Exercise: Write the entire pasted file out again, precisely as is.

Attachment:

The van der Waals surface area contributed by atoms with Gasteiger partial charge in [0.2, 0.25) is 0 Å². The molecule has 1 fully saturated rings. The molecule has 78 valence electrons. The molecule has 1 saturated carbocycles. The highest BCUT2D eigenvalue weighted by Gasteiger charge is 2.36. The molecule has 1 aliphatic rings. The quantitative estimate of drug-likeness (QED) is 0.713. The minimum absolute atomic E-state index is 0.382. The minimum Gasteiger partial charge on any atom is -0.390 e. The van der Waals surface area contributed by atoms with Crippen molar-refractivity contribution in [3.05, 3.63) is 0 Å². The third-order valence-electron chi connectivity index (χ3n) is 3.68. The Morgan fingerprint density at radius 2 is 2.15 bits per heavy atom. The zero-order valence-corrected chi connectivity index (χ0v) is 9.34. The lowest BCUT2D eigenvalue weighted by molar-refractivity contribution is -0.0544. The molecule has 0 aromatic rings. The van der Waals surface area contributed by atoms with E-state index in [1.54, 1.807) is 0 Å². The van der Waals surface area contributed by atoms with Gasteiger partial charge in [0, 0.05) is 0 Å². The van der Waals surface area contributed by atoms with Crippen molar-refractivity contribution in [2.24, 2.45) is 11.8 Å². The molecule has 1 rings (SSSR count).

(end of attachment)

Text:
The van der Waals surface area contributed by atoms with Gasteiger partial charge in [0.2, 0.25) is 0 Å². The molecule has 1 fully saturated rings. The molecule has 78 valence electrons. The molecule has 1 saturated carbocycles. The highest BCUT2D eigenvalue weighted by Gasteiger charge is 2.36. The molecule has 1 aliphatic rings. The quantitative estimate of drug-likeness (QED) is 0.713. The minimum absolute atomic E-state index is 0.382. The minimum Gasteiger partial charge on any atom is -0.390 e. The van der Waals surface area contributed by atoms with Crippen molar-refractivity contribution in [3.05, 3.63) is 0 Å². The third-order valence-electron chi connectivity index (χ3n) is 3.68. The Morgan fingerprint density at radius 2 is 2.15 bits per heavy atom. The zero-order valence-corrected chi connectivity index (χ0v) is 9.34. The lowest BCUT2D eigenvalue weighted by molar-refractivity contribution is -0.0544. The molecule has 0 aromatic rings. The van der Waals surface area contributed by atoms with E-state index in [1.54, 1.807) is 0 Å². The van der Waals surface area contributed by atoms with Gasteiger partial charge in [0, 0.05) is 0 Å². The van der Waals surface area contributed by atoms with Crippen molar-refractivity contribution in [2.24, 2.45) is 11.8 Å². The molecule has 1 rings (SSSR count).